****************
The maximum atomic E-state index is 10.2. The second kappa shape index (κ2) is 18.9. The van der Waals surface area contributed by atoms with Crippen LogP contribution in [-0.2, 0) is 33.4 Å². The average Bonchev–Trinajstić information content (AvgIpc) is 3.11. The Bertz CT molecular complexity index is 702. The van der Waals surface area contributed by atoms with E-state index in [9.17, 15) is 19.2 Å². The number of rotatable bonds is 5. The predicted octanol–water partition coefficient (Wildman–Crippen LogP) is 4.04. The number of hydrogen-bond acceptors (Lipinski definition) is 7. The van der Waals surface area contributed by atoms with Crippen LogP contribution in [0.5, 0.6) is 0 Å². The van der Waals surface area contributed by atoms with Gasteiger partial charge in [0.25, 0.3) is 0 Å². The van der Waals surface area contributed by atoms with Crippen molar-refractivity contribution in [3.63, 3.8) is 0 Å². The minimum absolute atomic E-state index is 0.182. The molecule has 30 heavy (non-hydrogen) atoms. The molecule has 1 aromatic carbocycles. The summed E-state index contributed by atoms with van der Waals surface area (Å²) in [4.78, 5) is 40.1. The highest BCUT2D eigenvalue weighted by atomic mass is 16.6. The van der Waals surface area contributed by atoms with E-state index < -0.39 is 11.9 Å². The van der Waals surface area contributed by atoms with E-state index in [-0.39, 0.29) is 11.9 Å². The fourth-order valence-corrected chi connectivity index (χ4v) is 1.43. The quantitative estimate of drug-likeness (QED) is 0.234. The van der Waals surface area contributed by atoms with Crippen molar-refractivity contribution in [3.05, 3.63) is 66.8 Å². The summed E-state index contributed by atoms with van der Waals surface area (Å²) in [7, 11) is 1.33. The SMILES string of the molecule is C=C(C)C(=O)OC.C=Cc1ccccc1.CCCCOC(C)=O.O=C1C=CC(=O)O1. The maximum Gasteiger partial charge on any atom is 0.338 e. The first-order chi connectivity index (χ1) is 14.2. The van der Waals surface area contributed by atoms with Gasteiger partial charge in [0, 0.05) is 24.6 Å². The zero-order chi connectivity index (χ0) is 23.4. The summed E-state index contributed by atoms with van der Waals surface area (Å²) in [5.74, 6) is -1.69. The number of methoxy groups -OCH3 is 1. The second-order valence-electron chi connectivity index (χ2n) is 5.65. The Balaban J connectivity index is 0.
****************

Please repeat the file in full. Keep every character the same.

The maximum atomic E-state index is 10.2. The second kappa shape index (κ2) is 18.9. The van der Waals surface area contributed by atoms with Crippen LogP contribution in [-0.2, 0) is 33.4 Å². The average Bonchev–Trinajstić information content (AvgIpc) is 3.11. The Bertz CT molecular complexity index is 702. The van der Waals surface area contributed by atoms with E-state index in [9.17, 15) is 19.2 Å². The number of rotatable bonds is 5. The predicted octanol–water partition coefficient (Wildman–Crippen LogP) is 4.04. The number of hydrogen-bond acceptors (Lipinski definition) is 7. The van der Waals surface area contributed by atoms with Crippen LogP contribution in [0.5, 0.6) is 0 Å². The van der Waals surface area contributed by atoms with Gasteiger partial charge in [0.25, 0.3) is 0 Å². The van der Waals surface area contributed by atoms with Crippen molar-refractivity contribution in [3.63, 3.8) is 0 Å². The minimum absolute atomic E-state index is 0.182. The molecule has 30 heavy (non-hydrogen) atoms. The molecule has 1 aromatic carbocycles. The summed E-state index contributed by atoms with van der Waals surface area (Å²) in [4.78, 5) is 40.1. The highest BCUT2D eigenvalue weighted by atomic mass is 16.6. The van der Waals surface area contributed by atoms with E-state index < -0.39 is 11.9 Å². The van der Waals surface area contributed by atoms with E-state index in [-0.39, 0.29) is 11.9 Å². The fourth-order valence-corrected chi connectivity index (χ4v) is 1.43. The quantitative estimate of drug-likeness (QED) is 0.234. The van der Waals surface area contributed by atoms with Crippen molar-refractivity contribution in [3.05, 3.63) is 66.8 Å². The summed E-state index contributed by atoms with van der Waals surface area (Å²) in [7, 11) is 1.33. The SMILES string of the molecule is C=C(C)C(=O)OC.C=Cc1ccccc1.CCCCOC(C)=O.O=C1C=CC(=O)O1. The maximum Gasteiger partial charge on any atom is 0.338 e. The first-order chi connectivity index (χ1) is 14.2. The van der Waals surface area contributed by atoms with Gasteiger partial charge in [0, 0.05) is 24.6 Å². The zero-order chi connectivity index (χ0) is 23.4. The summed E-state index contributed by atoms with van der Waals surface area (Å²) in [5.74, 6) is -1.69. The number of methoxy groups -OCH3 is 1. The second-order valence-electron chi connectivity index (χ2n) is 5.65. The Balaban J connectivity index is 0.